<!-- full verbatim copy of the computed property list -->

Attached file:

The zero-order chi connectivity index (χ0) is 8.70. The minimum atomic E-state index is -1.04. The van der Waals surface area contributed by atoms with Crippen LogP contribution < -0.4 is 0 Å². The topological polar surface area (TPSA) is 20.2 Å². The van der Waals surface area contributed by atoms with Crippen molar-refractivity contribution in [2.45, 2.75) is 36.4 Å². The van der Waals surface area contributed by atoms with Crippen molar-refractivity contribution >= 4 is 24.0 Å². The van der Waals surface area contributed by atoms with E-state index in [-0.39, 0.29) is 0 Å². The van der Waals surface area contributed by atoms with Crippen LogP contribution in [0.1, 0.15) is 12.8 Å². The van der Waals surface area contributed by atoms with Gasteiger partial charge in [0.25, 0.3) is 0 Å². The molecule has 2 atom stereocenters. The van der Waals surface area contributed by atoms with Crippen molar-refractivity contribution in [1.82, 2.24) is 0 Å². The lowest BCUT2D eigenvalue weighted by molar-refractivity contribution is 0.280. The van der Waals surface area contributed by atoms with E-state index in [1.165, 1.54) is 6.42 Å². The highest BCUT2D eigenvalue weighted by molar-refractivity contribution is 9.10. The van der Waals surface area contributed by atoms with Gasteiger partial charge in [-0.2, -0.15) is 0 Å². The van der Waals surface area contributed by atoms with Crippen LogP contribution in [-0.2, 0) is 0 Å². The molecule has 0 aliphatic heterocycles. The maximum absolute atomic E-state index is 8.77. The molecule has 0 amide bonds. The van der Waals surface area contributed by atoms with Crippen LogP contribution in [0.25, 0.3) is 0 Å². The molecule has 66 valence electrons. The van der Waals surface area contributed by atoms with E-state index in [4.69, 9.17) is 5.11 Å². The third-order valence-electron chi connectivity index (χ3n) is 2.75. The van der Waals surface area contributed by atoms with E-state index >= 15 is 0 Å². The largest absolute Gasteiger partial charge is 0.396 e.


The zero-order chi connectivity index (χ0) is 8.70. The minimum atomic E-state index is -1.04. The van der Waals surface area contributed by atoms with Crippen LogP contribution < -0.4 is 0 Å². The topological polar surface area (TPSA) is 20.2 Å². The van der Waals surface area contributed by atoms with Crippen molar-refractivity contribution in [2.45, 2.75) is 36.4 Å². The van der Waals surface area contributed by atoms with Crippen molar-refractivity contribution >= 4 is 24.0 Å². The van der Waals surface area contributed by atoms with E-state index in [-0.39, 0.29) is 0 Å². The van der Waals surface area contributed by atoms with Crippen LogP contribution in [0.1, 0.15) is 12.8 Å². The van der Waals surface area contributed by atoms with Gasteiger partial charge in [0.25, 0.3) is 0 Å². The molecule has 2 atom stereocenters. The van der Waals surface area contributed by atoms with Crippen molar-refractivity contribution in [1.82, 2.24) is 0 Å². The lowest BCUT2D eigenvalue weighted by molar-refractivity contribution is 0.280. The van der Waals surface area contributed by atoms with E-state index in [1.165, 1.54) is 6.42 Å². The highest BCUT2D eigenvalue weighted by molar-refractivity contribution is 9.10. The van der Waals surface area contributed by atoms with Gasteiger partial charge in [-0.2, -0.15) is 0 Å². The van der Waals surface area contributed by atoms with Crippen LogP contribution in [-0.2, 0) is 0 Å². The molecule has 0 aliphatic heterocycles. The maximum absolute atomic E-state index is 8.77. The molecule has 0 amide bonds. The van der Waals surface area contributed by atoms with Crippen LogP contribution in [0.25, 0.3) is 0 Å². The molecule has 66 valence electrons. The van der Waals surface area contributed by atoms with E-state index in [4.69, 9.17) is 5.11 Å². The third-order valence-electron chi connectivity index (χ3n) is 2.75. The van der Waals surface area contributed by atoms with E-state index >= 15 is 0 Å². The largest absolute Gasteiger partial charge is 0.396 e.